Libby squinted past the screeds of unrecyclable plastic wrap entombing her new bed linen to see Vaughn Wild grinning back at her. Before she could respond to his suggestion, he had pulled three-quarters of her purchases from her arms and left her holding just a tray of eggs and a carton of milk. “Paid a visit to the Emporium, I see. Your hair looks nice.”
“Thanks.” She fell into step beside him, deciding not to complain about his offer of help. Her arms had begun to ache and it was difficult to see where she was placing her feet when she was buried beneath all that stuff. “Any news on the car?”
“Might have to send away for a part.”
They continued in silence until they reached the house, while Libby attempted to work out if ‘not necessarily’ was a good thing or not.
“What are your plans for rest of the day?” Vaughn took Libby’s front door key from her hand and opened the door as if she were incapable of doing it herself, leaving her frowning at the back of his head. He marched on inside as if he had every right to be there and Libby heard Alexandra hiss her displeasure from the sofa.
“Settling in. Making a few changes. Finding my feet.” She watched as he unloaded her purchases onto the counter top and then, without any hesitation or a polite ‘may I’, he opened the cupboard where the coffee was stored. He looked around the open cupboard door at her, holding up two coffee cups in a wordless question.
Annoyed now, Libby walked over to the kitchen. She left the front door open behind her to enhance Vaughn’s speedy exit. ”You seem to know your way around the house.” She pushed the cupboard door shut with a bang, narrowly missing the tip of his nose.
“Marian and I often had a coffee together.” He turned on the faucet and filled the water dispenser. “She acted as my secretary sometimes, too.”
“Your mayoral secretary?”
“I can’t imagine there would be too much work for a mayor and his secretary to do in such a tiny place.” Libby leaned on the countertop and watched while Vaughn got on with the coffee making. She felt her annoyance fade a little – he was only trying to help and he’d gone out of his way to assist her since she arrived in Sailor’s Bay. She reminded herself that not all men were cut of the same frayed, grimy cloth as Steve and Matthew and besides, she had no intention of embarking on a romantic relationship with Vaughn Wild.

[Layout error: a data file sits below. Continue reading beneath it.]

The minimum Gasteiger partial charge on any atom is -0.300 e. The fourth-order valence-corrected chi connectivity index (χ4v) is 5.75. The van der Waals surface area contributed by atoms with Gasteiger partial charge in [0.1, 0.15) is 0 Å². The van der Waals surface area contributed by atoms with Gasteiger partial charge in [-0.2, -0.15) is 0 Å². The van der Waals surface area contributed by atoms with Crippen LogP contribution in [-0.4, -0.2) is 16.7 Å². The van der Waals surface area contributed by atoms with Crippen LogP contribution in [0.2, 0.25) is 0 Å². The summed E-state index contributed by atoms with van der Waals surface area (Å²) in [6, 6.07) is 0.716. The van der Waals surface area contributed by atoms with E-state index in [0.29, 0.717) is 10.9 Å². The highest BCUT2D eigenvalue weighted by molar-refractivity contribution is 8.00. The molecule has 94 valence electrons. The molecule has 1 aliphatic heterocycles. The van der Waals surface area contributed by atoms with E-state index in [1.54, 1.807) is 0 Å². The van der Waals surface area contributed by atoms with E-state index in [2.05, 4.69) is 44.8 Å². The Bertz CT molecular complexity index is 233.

“You’d be surprised. We have lots of fetes and fairs that attract outsiders, and there’s the Annual Boat Show. We even had the TV cameras here last year.” He grinned proudly, causing a small and endearing dimple to appear in his cheek. “Have you met Beth yet?” he asked, suddenly changing the subject.
“No. I’ve met Susan, Cassie Bo, and Tom. Oh, and you of course.” She returned his grin, caught in the back draught of that engaging smile.
“Beth is the resident artist in Sailor’s Bay. I think the two of you would like each other.” He gazed around Aunt Marian’s country-fied kitchen and across at the brown-and-yellow living room. “Her seascapes would look good in here.”
“I wonder why Aunt Marian never displayed any of her work.” Out of the corner of her eye, Libby saw Alexandra jump down from the sofa and march over to the open door, her tail held high and stiff behind her.
Vaughn chuckled as he passed Libby a cup of coffee. “They didn’t get along. Practically hated one another on sight. There was no way Marian would’ve ever allowed any of Beth’s paintings to cross her threshold.”
Libby raised her eyebrows. Holding the coffee cup in both hands, she led the way over the now dry carpet to the sofa. Perhaps Aunt Marian did share some of her sister’s hard-to-get-along-with characteristics. “Were there many people that Marian didn’t get on with?”
“Not at all.” Vaughn sat down in the armchair opposite her and stretched out his long legs in front of him, distracting Libby for an instant with the muscles in his thighs. “She was a lovely lady, had a kind word for most people. I’m surprised you don’t know that.”
“I only met her a couple of times in my life, and that was when I was just a little kid. She and my mother never saw eye to eye.”
“That’s sad. You look a bit like her, especially now you’ve changed your hair color.” He stared at her and Libby felt her cheeks grow pink. She ducked her head and fiddled with the handle of her coffee cup. “I still have to get a key for that locked room.”
When he didn’t answer, Libby looked up and saw he was gazing out the door at the expanse of the bay. “It’s a wonderful view,” she said irrelevantly.
“It is.” He turned those chocolate brown, hazel flecked eyes back on her. “Do you have any plans for Sunday?”
Was this the lead up to an invitation for a date? He’d need to think again if that was the case. “Why?” her tone was brusquer than she’d intended and she saw the flicker of surprise in his eyes.
“There’s a Farmer’s Market in the next bay on the second Sunday of every month. Charteris Bay. Follow the path at the south end of the bay, the other end away from the shops, and you’ll find your way there. Beth often has a stall set up over there to sell her artwork. You can take a look at her paintings and decide if they’re to your taste.” He stood up to carry his empty coffee cup, having apparently drained it in two gulps, out to the kitchen. “I’d best get going. Is there anything else I can do for you while I’m here?”